Distance Learning PhDs at Overseas Institutions

      Share by Email   Print this article   More sharing options  

An increasingly globalised world with continually advancing communications systems means that distance learning courses needn’t be restricted by country – or even by continent.

If you are considering a PhD by distance learning you may be thinking of going overseas to find the right institution. Distance learning is growing in popularity around the world and stats show that it’s popular at postgraduate level. A recent survey carried out in Australia found that 90 per cent of courses taught exclusively online at Australian universities are at postgraduate level. And in the United States, of the 12 million students that enrolled on distance learning college-level courses in 2006-7, more than 2.3million of them were on graduate/first professional courses (National Center for Education Statistics).

There are challenges associated with any form of distance learning: you may not have direct access to facilities that the university has to offer its resident students, such as libraries. You won’t be able to meet with your supervisor ‘face-to-face’ as regularly as a resident student, although you may feel that phone calls, emails and ‘webinars’ will suffice. Studying at an overseas institution may present additional cultural and language challenges.

That said, there may be overseas universities that are better suited to your area of research than those in your own country. Or perhaps you are considering moving to another country in the future and feel your prospects are bettered if your higher degree was awarded by an institution in that country. 

Whatever your reason for extending your search worldwide, it’s worth ensuring you ask the following questions about your chosen course of study:

  • First things first: who is the course accredited by? It’s most important that your institution of choice is accredited by a body recognised by the country’s education department, such as the Council for Higher Education Accreditation (CHEA), an umbrella organisation for accreditation agencies in the USA.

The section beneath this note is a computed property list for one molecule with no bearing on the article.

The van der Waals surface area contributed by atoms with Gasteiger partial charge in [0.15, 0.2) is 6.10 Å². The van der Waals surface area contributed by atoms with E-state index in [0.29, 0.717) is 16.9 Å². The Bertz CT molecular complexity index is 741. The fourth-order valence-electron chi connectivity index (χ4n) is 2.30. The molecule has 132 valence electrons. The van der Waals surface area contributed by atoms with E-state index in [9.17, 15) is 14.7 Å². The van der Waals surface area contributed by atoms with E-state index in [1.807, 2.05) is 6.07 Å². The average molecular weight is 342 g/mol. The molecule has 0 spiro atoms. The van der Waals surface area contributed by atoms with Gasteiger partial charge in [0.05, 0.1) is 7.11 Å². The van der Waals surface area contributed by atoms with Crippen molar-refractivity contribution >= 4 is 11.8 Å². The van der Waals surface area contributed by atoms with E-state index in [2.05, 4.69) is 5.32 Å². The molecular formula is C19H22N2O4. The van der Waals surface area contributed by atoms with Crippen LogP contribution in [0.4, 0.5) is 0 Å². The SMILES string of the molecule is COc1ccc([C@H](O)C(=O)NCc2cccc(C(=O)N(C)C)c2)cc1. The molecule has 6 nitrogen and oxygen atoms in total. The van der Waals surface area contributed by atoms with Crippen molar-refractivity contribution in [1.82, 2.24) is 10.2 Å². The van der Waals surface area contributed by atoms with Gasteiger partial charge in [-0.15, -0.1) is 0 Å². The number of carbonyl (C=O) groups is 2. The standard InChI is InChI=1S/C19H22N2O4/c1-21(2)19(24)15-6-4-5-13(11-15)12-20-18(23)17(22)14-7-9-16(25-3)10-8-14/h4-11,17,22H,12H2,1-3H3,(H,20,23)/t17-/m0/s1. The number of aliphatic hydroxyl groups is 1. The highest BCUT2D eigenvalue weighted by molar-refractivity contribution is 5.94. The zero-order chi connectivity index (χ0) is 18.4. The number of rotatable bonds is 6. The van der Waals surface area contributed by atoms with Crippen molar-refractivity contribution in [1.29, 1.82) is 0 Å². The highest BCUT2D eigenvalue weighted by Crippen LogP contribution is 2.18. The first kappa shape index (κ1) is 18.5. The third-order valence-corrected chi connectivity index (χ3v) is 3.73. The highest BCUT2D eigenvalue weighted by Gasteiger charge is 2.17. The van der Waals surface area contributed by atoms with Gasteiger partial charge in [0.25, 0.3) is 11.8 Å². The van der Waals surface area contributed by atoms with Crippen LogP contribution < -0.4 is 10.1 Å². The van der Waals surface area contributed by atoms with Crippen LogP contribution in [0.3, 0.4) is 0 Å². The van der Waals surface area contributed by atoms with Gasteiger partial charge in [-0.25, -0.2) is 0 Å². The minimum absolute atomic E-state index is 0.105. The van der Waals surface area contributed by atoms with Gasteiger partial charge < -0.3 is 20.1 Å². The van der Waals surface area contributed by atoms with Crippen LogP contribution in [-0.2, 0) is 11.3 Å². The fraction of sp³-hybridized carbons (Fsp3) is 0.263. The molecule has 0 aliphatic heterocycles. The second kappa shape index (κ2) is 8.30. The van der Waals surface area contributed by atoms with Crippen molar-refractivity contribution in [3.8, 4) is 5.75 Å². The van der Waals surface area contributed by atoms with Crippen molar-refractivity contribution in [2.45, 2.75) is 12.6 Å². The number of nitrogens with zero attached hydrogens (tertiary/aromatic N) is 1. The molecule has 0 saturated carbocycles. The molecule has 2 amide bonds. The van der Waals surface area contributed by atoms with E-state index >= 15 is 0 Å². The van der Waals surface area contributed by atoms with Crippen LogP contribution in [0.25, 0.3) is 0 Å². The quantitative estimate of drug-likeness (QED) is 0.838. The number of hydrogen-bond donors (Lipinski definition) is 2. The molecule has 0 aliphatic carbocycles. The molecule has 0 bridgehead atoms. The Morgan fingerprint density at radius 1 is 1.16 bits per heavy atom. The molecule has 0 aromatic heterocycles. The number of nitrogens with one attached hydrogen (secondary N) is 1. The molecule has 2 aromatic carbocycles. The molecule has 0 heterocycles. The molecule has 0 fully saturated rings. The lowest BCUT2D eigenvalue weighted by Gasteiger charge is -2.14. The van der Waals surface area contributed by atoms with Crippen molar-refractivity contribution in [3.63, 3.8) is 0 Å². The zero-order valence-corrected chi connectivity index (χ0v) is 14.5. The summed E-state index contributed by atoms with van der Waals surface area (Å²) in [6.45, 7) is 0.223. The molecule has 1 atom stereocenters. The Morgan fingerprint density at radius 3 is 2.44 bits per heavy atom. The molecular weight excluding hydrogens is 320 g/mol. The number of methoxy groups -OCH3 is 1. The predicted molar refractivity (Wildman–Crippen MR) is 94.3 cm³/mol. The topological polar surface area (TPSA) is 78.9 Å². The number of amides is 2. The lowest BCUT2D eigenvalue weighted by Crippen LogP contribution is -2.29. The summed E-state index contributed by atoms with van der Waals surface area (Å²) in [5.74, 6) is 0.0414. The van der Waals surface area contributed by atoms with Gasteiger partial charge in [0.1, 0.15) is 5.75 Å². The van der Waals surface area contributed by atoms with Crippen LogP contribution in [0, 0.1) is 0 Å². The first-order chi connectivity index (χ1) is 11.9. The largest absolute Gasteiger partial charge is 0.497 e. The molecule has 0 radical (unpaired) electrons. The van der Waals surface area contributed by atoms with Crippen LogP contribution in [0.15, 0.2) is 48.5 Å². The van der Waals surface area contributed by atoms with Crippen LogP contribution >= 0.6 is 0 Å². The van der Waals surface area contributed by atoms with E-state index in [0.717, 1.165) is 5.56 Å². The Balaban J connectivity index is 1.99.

• Are your qualifications sufficient for applying for the course in your chosen country? Thanks to initiatives like the European Union’s Bologna Process, higher education academic qualifications are becoming more standardised internationally, but you should still check directly with the institution that your qualifications and grades are recognised by them.
  • Are you fluent in the language the course operates in? If it is not your first language you may be required to pass a test, such as IELTS or TEOFL for English.
  • Do you have to attend the university at any point during an academic year? Many distance learning courses will require some attendance by the student themselves, and it’s likely to be up to the student to fund the trip.
  • What is the cost of the course for overseas students? It may be higher than for home students.
  • Lastly, how long will it take to complete? PhDs often range in length, depending on where you study and whether you’re part-time or full-time. 

Useful websites

Australia Universities Quality Agency (AUQA)

Distance Education and Training Council, USA

Council for Higher Education Accreditation (CHEA), USA

The European Higher Education Area

Hotcourses Abroad - a search engine for overseas courses

Find PhD Studentships on jobs.ac.uk




Share this article:

      Share by Email   Print this article   More sharing options  

What do you think about this article? Email your thoughts and feedback to us

Connect with us

method: articleAction method: setArticleToView